The BBC Trust is due to make its preliminary decision on the fate of BBC3 next week, sources have told RadioTimes.com.
And with the Trust now almost certain to make its views known in a matter of days, campaigners have called on those wishing to save the channel to act quickly.
Jon Thoday the managing director of independent producers and talent company Avalon, and Jimmy Mulville, the boss of production house Hat Trick, told RadioTimes.com in a joint statement today that time is running out to save the channel.
The pair, who are leading a campaign to keep BBC3 as a television channel, said: “We must act fast to save BBC3. £1bn of licence-payers money has been spent turning BBC3 into a much-loved television station.
“BBC3 has launched the careers of some of our brightest and best comedy talent, while delighting a young and diverse audience. Even in the digital age a television channel remains the most economic way to launch new content and talent while reaching the widest possible audience.
“To move BBC3 to online-only flies in the face of widely-held industry opinion and practice. Even digital media groups are now looking to television channels as part of their growth strategy.”
After the Trust’s so-called “interim adjudication” is published, the regulator will oversee a further 28-day consultation before a final decision is made in late summer. If approved, BBC3 will close as a broadcast channel in January next year.
The interim decision had been delayed because the BBC Trust needed more time to conduct a public value test by canvassing the views of viewers and industry bodies which it has now completed. However it is now clear that this decision will not be subject to any more delays.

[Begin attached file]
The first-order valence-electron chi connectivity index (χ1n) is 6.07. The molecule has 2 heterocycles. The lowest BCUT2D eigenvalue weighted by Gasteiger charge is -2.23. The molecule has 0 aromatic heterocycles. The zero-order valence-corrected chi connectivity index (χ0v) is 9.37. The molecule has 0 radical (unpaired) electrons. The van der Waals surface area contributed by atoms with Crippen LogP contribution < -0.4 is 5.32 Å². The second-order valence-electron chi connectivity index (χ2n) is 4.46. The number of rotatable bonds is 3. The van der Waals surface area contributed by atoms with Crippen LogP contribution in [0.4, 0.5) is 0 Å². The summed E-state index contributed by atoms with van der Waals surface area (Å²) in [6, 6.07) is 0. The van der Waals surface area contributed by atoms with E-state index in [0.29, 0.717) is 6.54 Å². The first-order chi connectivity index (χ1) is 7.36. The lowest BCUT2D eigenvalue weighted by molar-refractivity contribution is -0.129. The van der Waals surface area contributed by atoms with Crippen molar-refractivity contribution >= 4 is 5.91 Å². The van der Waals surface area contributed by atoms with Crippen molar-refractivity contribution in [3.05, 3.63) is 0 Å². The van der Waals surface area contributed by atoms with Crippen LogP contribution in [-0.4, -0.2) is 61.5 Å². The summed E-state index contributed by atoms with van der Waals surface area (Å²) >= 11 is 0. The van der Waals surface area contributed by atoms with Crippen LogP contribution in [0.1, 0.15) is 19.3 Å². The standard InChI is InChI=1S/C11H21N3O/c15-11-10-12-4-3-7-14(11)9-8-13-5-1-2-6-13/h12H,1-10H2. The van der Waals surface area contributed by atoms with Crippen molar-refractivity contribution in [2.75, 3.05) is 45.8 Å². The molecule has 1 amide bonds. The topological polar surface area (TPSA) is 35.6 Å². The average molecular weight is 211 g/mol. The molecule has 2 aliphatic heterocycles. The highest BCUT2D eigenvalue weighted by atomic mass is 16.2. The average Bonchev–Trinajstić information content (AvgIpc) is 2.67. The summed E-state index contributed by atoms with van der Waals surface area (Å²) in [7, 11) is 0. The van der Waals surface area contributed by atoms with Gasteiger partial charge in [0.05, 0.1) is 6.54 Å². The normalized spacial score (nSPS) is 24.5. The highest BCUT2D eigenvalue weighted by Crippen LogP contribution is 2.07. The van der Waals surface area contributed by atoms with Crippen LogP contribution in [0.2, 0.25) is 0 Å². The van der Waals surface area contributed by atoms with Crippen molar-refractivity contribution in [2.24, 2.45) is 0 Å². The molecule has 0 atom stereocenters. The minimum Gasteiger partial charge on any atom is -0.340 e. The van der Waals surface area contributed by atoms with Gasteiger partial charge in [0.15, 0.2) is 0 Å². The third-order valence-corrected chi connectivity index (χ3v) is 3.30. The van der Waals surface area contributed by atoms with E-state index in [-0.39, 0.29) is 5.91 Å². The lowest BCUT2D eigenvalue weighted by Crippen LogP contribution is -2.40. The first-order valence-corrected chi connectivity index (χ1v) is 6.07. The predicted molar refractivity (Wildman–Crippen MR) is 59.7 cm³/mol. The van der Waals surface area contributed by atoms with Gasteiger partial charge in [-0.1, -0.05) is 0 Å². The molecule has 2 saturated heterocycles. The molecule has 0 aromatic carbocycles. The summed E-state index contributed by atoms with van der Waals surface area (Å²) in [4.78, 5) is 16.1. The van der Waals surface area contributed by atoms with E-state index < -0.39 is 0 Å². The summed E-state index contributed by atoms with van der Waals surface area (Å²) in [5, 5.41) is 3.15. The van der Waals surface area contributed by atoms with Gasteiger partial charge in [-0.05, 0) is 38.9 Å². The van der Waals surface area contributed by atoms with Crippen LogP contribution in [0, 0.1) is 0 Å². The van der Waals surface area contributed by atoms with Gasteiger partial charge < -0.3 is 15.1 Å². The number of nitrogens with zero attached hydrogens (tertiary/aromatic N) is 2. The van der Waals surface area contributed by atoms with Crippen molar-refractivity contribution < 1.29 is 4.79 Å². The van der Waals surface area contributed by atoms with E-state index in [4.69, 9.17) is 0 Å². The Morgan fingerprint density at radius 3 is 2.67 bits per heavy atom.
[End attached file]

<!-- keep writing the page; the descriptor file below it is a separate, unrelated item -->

A senior BBC executive has told RadioTimes.com that the channel’s closure is likely to be waived through by the Trust but that the regulator may insist that the channel’s slated online budget is increased.
According to the top-level source, a number of BBC programme-makers and independent producers hope that the Trust will only give the proposed move online the go-ahead if the programming budget is increased from the BBC’s current proposed figure of £30m a year to a figure approaching its current spend, which currently stands at £55m.
However this is unlikely to appease campaigners whose bid to keep the channel on the airwaves received a boost earlier this month when a host of top actors and TV talent hand over an open letter to the BBC Trust demanding that BBC3 is kept as a broadcast channel.
Poldark star Aidan Turner and scores of other actors including Broadchurch actress Olivia Colman and Harry Potter star Daniel Radcliffe signed the letter which was delivered to BBC bosses.
Other signatories included Russell Howard, Jack Whitehall, Steve Coogan, Rob Brydon, Greg Davies, Noel Fielding, Imelda Staunton, James Nesbitt and Maxine Peake.
Writers Jimmy McGovern, Andrew Davies, Alan Bleasdale, William Boyd and Hanif Kureishi also signed the letter.
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